It is precisely because I have been interpreting in and around Westminster for so long that I am now on speaking terms with certain British interlocutors and clients. It means that we are able to reflect on past guests, meetings and visits. That has helped me put things into perspective. If I am to continue enjoying such privileged work I must continue to provide clients with the degree of discretion and professionalism that they have seen from me to date and expect to see in the future. So you can see I am not the only one who strolls around my secret garden and enjoys the sweet scent of the roses.
Backing up your computer files and data cannot be done often enough in my opinion. To that end I would like to sing the praises of Crashplan and Crashplan Pro. I first heard of Crashplan through a colleague who recommended it to me, as well as other software. The recommendations were not so appropriate for my needs but Crashplan was just right. I was keen to get some sort of back-up software in place because the same colleague warned me, “There are two types of people in this world: those who back-up and those who mean to back-up……” Since those chilling words I have had two ACMs (awful computer moments) and on both occasions Code 42, the company behind the Crashplan software, has saved me. Email
The first grisly moment was in October 2016. My computer was attacked by a crypto-virus after I carelessly opened a spam email. Fortunately, my local computer repair shop, Blue Gnome Computers, gave me good advice over the telephone and were able to book in my virus-infected patient very quickly. The full service took a while but as I had backed up all my computer’s content to Crashplan I was able to repopulate my clean computer with my original files and programmes. There remained a small batch of invoices that was lost forever and I was unable to set a profile photo on my computer but apart from that my ACER made a 90% complete recovery.
Last summer I opted to upgrade to Crashplan Pro because I do use my computer for buisness affairs 80% of the time. Last week, my ACER did not switch off properly for some reason and the next time that I tried to switch it on all that I got was a blue screen. I was terrified. So, once again, I rushed my patient to Blue Gnome. Another service was performed. The good news was that no files were ever compromised but while my ACER was in ‘A&E’ again I used my lovely Samsung S7 mobile phone to access essential files on my computer and prepare VAT accounts. Such was my efficiency that I sent my accountant the information that he requested one day earlier than expected. He and I were quite chuffed with that.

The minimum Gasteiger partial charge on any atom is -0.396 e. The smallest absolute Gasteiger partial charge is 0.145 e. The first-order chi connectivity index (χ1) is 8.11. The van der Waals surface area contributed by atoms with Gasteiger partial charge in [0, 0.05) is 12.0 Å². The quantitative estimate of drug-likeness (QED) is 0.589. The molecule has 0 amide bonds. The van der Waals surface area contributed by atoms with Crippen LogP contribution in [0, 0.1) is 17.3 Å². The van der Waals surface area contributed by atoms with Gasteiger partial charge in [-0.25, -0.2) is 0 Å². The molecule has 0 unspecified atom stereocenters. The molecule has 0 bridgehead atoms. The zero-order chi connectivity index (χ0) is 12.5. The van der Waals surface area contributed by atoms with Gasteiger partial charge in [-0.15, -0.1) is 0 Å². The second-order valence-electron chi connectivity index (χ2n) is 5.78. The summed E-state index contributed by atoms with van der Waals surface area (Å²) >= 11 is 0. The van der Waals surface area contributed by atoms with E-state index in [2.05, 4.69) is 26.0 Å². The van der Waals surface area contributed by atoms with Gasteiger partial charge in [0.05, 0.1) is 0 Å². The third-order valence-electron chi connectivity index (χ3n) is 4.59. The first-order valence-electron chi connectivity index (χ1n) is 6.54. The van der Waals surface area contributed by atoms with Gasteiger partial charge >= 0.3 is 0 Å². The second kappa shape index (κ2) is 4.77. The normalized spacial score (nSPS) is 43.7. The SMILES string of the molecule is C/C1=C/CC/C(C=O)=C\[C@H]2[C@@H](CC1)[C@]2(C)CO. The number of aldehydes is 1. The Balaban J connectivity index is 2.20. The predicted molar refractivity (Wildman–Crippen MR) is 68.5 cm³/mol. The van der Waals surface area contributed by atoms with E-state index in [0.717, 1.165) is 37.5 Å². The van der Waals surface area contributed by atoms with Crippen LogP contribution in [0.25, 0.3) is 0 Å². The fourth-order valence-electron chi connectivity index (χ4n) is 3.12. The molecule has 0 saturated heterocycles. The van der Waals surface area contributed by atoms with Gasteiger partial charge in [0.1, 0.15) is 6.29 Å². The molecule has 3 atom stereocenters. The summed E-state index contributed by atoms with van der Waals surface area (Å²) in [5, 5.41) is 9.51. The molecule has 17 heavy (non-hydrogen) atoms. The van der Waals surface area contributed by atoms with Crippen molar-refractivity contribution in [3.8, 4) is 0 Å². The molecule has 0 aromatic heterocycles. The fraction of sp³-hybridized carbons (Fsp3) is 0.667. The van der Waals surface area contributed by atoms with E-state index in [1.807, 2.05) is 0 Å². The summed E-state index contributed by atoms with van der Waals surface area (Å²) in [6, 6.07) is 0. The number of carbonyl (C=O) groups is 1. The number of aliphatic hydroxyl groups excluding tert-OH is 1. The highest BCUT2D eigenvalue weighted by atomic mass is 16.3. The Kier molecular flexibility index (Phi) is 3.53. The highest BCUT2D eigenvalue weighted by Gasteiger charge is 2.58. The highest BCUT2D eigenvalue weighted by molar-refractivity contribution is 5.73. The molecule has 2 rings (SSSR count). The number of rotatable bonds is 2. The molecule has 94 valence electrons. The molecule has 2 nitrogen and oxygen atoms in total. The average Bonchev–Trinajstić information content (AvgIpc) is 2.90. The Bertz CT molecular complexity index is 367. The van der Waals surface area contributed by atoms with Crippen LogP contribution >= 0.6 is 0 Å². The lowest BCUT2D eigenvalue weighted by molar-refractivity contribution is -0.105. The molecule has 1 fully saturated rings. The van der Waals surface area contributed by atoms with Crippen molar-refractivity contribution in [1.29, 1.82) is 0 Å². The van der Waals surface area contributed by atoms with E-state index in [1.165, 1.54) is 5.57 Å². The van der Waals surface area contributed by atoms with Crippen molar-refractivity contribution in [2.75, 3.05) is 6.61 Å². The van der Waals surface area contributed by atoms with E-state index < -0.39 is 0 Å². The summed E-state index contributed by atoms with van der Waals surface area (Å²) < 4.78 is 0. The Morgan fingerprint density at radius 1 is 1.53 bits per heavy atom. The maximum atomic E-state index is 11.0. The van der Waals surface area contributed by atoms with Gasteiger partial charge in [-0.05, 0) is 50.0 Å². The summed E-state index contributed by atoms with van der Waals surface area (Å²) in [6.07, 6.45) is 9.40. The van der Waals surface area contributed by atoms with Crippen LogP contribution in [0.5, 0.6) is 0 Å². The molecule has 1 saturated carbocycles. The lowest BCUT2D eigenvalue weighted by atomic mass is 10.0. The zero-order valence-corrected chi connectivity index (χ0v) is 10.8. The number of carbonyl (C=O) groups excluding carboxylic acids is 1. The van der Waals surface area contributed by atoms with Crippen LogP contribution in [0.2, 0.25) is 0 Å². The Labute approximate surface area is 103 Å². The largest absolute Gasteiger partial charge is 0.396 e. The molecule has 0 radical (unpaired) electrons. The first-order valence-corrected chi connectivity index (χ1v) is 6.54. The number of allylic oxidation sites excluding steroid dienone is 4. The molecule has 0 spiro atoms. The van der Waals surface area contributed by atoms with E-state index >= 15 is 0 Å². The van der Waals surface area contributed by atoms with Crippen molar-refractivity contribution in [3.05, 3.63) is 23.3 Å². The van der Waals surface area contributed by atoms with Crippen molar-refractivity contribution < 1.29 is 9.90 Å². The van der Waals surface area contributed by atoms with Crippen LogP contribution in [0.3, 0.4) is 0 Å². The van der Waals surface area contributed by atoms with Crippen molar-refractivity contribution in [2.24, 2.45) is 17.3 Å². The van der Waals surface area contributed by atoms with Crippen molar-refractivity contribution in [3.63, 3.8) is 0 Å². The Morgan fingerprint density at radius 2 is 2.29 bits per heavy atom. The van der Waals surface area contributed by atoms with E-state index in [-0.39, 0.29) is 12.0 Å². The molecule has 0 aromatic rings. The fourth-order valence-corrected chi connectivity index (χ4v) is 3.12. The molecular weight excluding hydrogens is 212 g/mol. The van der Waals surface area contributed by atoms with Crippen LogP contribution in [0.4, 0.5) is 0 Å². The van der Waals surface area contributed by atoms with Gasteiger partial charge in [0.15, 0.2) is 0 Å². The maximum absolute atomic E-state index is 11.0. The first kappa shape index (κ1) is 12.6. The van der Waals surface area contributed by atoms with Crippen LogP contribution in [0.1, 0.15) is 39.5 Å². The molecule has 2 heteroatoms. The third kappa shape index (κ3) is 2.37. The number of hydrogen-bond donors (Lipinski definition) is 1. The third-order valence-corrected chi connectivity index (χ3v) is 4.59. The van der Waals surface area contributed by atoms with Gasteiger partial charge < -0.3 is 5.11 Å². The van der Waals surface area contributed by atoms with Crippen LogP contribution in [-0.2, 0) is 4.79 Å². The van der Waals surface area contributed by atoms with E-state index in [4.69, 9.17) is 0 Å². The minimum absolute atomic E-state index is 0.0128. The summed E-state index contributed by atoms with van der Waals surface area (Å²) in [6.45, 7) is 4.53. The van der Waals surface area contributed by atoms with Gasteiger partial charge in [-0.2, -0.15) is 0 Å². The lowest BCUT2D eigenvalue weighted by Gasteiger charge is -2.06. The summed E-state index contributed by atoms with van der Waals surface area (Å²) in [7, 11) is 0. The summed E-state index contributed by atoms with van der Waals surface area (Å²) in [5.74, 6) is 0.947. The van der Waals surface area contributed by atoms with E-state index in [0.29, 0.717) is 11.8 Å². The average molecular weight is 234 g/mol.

I have extended my love of backing up to my mobile phone. I have a MEEM now. It is a charger and USB stick combined so your phone is backed up while it recharges overnight. Of course, I have no way of knowing whether the back-up has fully worked until I lose or break my S7 but it brings me peace of mind. It’s a bit like insurance really: once insured behave as if you’re not insured. So, once backed-up, keep on backing up.
First Impressions of Trados
Back in 2008 when I first bought Trados 2007 I had high hopes. Unfortunately I found the software very difficult to get on with. The illustrations for the icons and commands were quite arbitrary and meant nothing to me. I did not understand the logic of the procedure. The Trados training which should have unravelled the impenetrability of the software was worse. I paid a lot of money to walk away with a headache and felt quite, quite confused. The useless trainer informed me that I need to practise with Trados 2007 everyday for 15 minutes in order to get the hang of it. I tried but I gave up and continued translating with Word.
Six years later a translating opportunity came up which I did not wish to lose and it meant buying Trados Freelance Studio 2014. Although I was initially apprehensive, I researched the new software much more than Trados 2007 and I was delighted to see how much it had improved. I took a big breath and bought Studio 2014. I did not make use of all the add-ons. I just restricted myself to being familiar with TFRS 2014 and quite soon I was getting a lot of translation work. So, it paid for itself. Recently, when a client informed me that it needed its team of translators to upgrade to Trados 2017 I was more than happy to do it. Apparently, the latest software is much better than Studio 2014 but I have not yet had the time to dig down into it and discover its treasures. I look forward to doing so.
For those of you interested in discovering Trados’s user-friendly software, here is the link: www.sdltrados.com